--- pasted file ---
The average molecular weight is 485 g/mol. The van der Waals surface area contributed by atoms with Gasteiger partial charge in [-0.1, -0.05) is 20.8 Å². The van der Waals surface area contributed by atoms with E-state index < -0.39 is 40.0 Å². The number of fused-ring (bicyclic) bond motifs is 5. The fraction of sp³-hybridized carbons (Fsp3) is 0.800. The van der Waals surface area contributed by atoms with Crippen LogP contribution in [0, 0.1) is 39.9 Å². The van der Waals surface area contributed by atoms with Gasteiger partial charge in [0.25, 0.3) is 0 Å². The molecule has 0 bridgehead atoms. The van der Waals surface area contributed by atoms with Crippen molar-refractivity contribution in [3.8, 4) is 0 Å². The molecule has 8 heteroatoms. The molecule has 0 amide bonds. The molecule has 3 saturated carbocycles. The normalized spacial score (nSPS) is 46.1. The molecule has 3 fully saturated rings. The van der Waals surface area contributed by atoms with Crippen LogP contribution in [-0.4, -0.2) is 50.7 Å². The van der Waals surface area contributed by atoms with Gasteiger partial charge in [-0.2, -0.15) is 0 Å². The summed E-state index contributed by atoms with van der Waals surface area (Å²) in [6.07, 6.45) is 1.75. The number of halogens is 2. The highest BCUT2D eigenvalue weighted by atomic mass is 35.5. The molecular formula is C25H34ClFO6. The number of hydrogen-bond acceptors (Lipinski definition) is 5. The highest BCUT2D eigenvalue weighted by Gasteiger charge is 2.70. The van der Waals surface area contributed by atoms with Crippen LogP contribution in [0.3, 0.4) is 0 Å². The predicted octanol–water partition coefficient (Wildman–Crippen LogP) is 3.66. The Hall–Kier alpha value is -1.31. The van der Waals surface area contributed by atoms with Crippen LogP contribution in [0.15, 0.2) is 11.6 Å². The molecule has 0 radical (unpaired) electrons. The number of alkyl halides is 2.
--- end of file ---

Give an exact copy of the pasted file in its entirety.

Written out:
The average molecular weight is 485 g/mol. The van der Waals surface area contributed by atoms with Gasteiger partial charge in [-0.1, -0.05) is 20.8 Å². The van der Waals surface area contributed by atoms with E-state index < -0.39 is 40.0 Å². The number of fused-ring (bicyclic) bond motifs is 5. The fraction of sp³-hybridized carbons (Fsp3) is 0.800. The van der Waals surface area contributed by atoms with Crippen LogP contribution in [0, 0.1) is 39.9 Å². The van der Waals surface area contributed by atoms with Gasteiger partial charge in [0.25, 0.3) is 0 Å². The molecule has 0 bridgehead atoms. The van der Waals surface area contributed by atoms with Crippen molar-refractivity contribution in [3.8, 4) is 0 Å². The molecule has 8 heteroatoms. The molecule has 0 amide bonds. The molecule has 3 saturated carbocycles. The normalized spacial score (nSPS) is 46.1. The molecule has 3 fully saturated rings. The van der Waals surface area contributed by atoms with Crippen LogP contribution in [-0.4, -0.2) is 50.7 Å². The van der Waals surface area contributed by atoms with Gasteiger partial charge in [-0.2, -0.15) is 0 Å². The summed E-state index contributed by atoms with van der Waals surface area (Å²) in [6.07, 6.45) is 1.75. The number of halogens is 2. The highest BCUT2D eigenvalue weighted by atomic mass is 35.5. The molecular formula is C25H34ClFO6. The number of hydrogen-bond acceptors (Lipinski definition) is 5. The highest BCUT2D eigenvalue weighted by Gasteiger charge is 2.70. The van der Waals surface area contributed by atoms with Crippen LogP contribution in [0.3, 0.4) is 0 Å². The predicted octanol–water partition coefficient (Wildman–Crippen LogP) is 3.66. The Hall–Kier alpha value is -1.31. The van der Waals surface area contributed by atoms with Crippen LogP contribution in [0.15, 0.2) is 11.6 Å². The molecule has 0 radical (unpaired) electrons. The number of alkyl halides is 2.